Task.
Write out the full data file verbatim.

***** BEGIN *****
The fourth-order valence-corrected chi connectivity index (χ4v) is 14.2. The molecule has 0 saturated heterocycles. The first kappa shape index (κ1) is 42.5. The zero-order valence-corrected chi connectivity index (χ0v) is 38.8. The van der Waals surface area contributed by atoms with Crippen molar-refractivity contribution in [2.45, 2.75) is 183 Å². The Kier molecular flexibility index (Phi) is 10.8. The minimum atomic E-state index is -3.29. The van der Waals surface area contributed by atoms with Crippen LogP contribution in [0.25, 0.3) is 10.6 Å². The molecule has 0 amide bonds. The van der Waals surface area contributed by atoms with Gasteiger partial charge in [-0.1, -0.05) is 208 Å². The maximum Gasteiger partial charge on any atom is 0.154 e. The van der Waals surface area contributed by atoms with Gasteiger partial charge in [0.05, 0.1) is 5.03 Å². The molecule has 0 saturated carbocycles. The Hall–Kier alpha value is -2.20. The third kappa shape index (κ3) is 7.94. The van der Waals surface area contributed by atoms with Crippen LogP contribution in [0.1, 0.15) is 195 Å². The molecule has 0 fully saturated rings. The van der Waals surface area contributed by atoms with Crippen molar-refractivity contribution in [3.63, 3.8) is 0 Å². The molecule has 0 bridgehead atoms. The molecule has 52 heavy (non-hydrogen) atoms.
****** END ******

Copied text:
The fourth-order valence-corrected chi connectivity index (χ4v) is 14.2. The molecule has 0 saturated heterocycles. The first kappa shape index (κ1) is 42.5. The zero-order valence-corrected chi connectivity index (χ0v) is 38.8. The van der Waals surface area contributed by atoms with Crippen molar-refractivity contribution in [2.45, 2.75) is 183 Å². The Kier molecular flexibility index (Phi) is 10.8. The minimum atomic E-state index is -3.29. The van der Waals surface area contributed by atoms with Crippen LogP contribution in [0.25, 0.3) is 10.6 Å². The molecule has 0 amide bonds. The van der Waals surface area contributed by atoms with Gasteiger partial charge in [-0.1, -0.05) is 208 Å². The maximum Gasteiger partial charge on any atom is 0.154 e. The van der Waals surface area contributed by atoms with Gasteiger partial charge in [0.05, 0.1) is 5.03 Å². The molecule has 0 saturated carbocycles. The Hall–Kier alpha value is -2.20. The third kappa shape index (κ3) is 7.94. The van der Waals surface area contributed by atoms with Crippen LogP contribution in [0.1, 0.15) is 195 Å². The molecule has 0 fully saturated rings. The van der Waals surface area contributed by atoms with Crippen molar-refractivity contribution in [3.63, 3.8) is 0 Å². The molecule has 0 bridgehead atoms. The molecule has 52 heavy (non-hydrogen) atoms.